ViacomCBS has announced it's renaming CBS All Access to "Paramount+" in early 2021.
I last wrote about blocking automatically playing videos (or “autoplay videos”) in web browsers back in 2017. Since then, a lot’s changed, from online video’s switch from Flash to HTML5, to the major web browsers making improvements to autoplay blocking. Thus, a newer post is in order.
My opinion on autoplay videos without users’ consent or expectation (such as on YouTube) is still unchanged: not only is it obnoxious and intrusive, but the existence of mobile data caps also makes web sites using such look irresponsible and careless. (Granted, data caps themselves are also selfish cash grabs by telcos, but that’s another rant.) While I can’t guarantee the suggestions below will work on all sites, it’s better than nothing.
Chrome now mutes sound in autoplay videos. It’s also designed to automatically determine if autoplay should play or not, depending on the site (such as YouTube) or on usage; according to Google’s company blog:
Chrome does this by learning your preferences. If you don’t have browsing history, Chrome allows autoplay for over 1,000 sites where we see that the highest percentage of visitors play media with sound. As you browse the web, that list changes as Chrome learns and enables autoplay on sites where you play media with sound during most of your visits, and disables it on sites where you don’t. This way, Chrome gives you a personalized, predictable browsing experience.
The only built-in option to turn off autoplay in Chrome across the board (as far as I can tell) involves typing “chrome://flags” into the URL box to delve into the advanced settings; one can then adjust autoplay preferences under the options labelled “autoplay.” Definitely not user-friendly.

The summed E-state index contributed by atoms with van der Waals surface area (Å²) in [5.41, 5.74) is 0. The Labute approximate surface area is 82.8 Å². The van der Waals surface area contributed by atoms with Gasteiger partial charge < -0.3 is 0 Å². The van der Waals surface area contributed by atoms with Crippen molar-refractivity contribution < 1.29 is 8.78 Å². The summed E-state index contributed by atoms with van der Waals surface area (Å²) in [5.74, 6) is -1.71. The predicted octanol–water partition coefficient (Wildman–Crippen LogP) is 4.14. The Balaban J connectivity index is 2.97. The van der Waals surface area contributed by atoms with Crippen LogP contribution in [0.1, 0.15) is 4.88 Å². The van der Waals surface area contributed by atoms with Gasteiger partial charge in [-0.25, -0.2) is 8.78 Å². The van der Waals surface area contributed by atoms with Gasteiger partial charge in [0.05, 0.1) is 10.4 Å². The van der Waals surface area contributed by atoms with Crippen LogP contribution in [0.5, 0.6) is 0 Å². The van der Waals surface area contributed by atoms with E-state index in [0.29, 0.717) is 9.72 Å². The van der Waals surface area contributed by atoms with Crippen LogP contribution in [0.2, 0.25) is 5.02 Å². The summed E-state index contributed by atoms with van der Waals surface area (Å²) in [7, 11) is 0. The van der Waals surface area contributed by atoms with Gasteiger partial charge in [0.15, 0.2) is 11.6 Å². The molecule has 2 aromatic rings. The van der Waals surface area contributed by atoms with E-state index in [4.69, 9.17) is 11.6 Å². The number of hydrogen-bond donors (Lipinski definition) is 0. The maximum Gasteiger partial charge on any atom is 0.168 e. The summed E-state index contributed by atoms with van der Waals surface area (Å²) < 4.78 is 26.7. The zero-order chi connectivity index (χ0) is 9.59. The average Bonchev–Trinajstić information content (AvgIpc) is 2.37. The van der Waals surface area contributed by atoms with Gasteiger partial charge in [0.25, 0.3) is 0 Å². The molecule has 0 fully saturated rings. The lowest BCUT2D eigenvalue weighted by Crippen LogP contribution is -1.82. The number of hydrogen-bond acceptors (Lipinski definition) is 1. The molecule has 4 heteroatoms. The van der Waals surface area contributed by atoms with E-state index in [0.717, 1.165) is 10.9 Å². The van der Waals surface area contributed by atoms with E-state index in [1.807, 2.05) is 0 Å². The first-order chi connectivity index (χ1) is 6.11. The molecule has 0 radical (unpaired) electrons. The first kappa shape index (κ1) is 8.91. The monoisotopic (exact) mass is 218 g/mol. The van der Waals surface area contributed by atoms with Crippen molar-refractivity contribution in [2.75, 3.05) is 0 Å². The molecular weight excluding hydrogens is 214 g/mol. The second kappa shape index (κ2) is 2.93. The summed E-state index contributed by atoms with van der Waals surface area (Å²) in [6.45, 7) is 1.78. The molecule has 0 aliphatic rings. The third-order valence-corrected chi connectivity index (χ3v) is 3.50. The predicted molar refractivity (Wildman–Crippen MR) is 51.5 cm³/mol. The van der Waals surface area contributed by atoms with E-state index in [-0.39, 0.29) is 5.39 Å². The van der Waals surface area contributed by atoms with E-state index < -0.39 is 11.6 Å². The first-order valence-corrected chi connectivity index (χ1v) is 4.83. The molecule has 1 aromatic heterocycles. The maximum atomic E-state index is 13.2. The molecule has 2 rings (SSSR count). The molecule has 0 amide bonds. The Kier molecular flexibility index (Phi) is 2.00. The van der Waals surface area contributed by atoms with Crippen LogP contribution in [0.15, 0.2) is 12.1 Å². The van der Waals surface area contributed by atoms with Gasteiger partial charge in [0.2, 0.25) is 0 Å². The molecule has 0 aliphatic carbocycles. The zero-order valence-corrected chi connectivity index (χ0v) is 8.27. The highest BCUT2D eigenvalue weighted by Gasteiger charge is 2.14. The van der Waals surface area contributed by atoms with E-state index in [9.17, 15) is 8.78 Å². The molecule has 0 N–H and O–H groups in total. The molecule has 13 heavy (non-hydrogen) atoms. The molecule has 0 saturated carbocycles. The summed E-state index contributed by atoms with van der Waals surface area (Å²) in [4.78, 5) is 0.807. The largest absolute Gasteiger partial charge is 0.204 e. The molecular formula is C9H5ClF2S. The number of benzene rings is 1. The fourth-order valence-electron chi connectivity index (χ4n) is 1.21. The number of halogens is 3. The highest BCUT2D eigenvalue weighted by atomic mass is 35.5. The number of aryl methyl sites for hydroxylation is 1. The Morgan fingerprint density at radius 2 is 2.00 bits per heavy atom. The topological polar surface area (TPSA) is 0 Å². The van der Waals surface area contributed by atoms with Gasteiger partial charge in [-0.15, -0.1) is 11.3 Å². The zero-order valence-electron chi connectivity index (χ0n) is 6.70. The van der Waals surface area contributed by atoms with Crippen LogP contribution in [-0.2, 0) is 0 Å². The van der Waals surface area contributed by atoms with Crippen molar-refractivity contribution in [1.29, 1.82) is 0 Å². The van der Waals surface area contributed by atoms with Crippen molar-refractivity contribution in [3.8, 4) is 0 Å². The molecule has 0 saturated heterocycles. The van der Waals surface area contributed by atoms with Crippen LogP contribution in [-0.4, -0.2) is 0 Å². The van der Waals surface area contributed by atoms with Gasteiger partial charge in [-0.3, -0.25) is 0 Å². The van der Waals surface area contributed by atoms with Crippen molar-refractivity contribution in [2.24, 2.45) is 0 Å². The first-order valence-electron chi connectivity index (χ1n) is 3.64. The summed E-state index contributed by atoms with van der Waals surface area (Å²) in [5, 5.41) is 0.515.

Fortunately, there are plug-ins that’ll help. One useful plugin is AutoplayStopper, which can block autoplay on various sites, including the few still running Flash. Note the mobile version of Chrome doesn’t support installing plug-ins.
Firefox, as opposed to Chrome, has opted to make blocking autoplaying videos more of a priority. By default, Firefox will block any audio in autoplay videos.
Preferences to block or adjust autoplay on a site can be set by clicking on the URL box’s circular-“i” logo and adjust “autoplay sound.” One can also click the gear icon and adjust preferences for Firefox overall, or add a site to a whitelist/blacklist list.
The above should work in both the desktop and the mobile versions of Firefox.
Safari by default blocks audio in autoplay videos. There’s also built-in preferences, similar to Firefox, to adjust or whitelist/blacklist autoplay site-by-site or across the board; Apple has a page explaining how to adjust these settings on a Mac.
Multiple browsers: Privacy Badger extension
Another option is to install the Privacy Browser extension into your browser. Versions exist for Firefox and Chrome; it can also be installed on Firefox’s mobile version. Created by the Electronic Frontier Foundation (EFF), Privacy Badger is set by default to block various forms of site tracking and cookies.
The extension can also block autoplaying videos period, not just mute their sound. As outlined in this Medium blog post, since most of the harder-to-block autoplay videos use Brightcove or JW Player, simply click the Privacy Badger icon and block anything detected with “jw” or “brightcove” in its name. That’s regardless if it’s seen by Privacy Badger as harmless (i.e. a green-colored setting) or not.
Trying it myself on Lifehacker and Engadget, it seems to have worked. The latter required also blocking anything with “vidible.tv” in its name (per an autoplaying Samsung Galaxy 10 video). This might be the best option to block anything from autoplaying altogether, whether audio’s muted or not.
Image by geralt (Pixabay).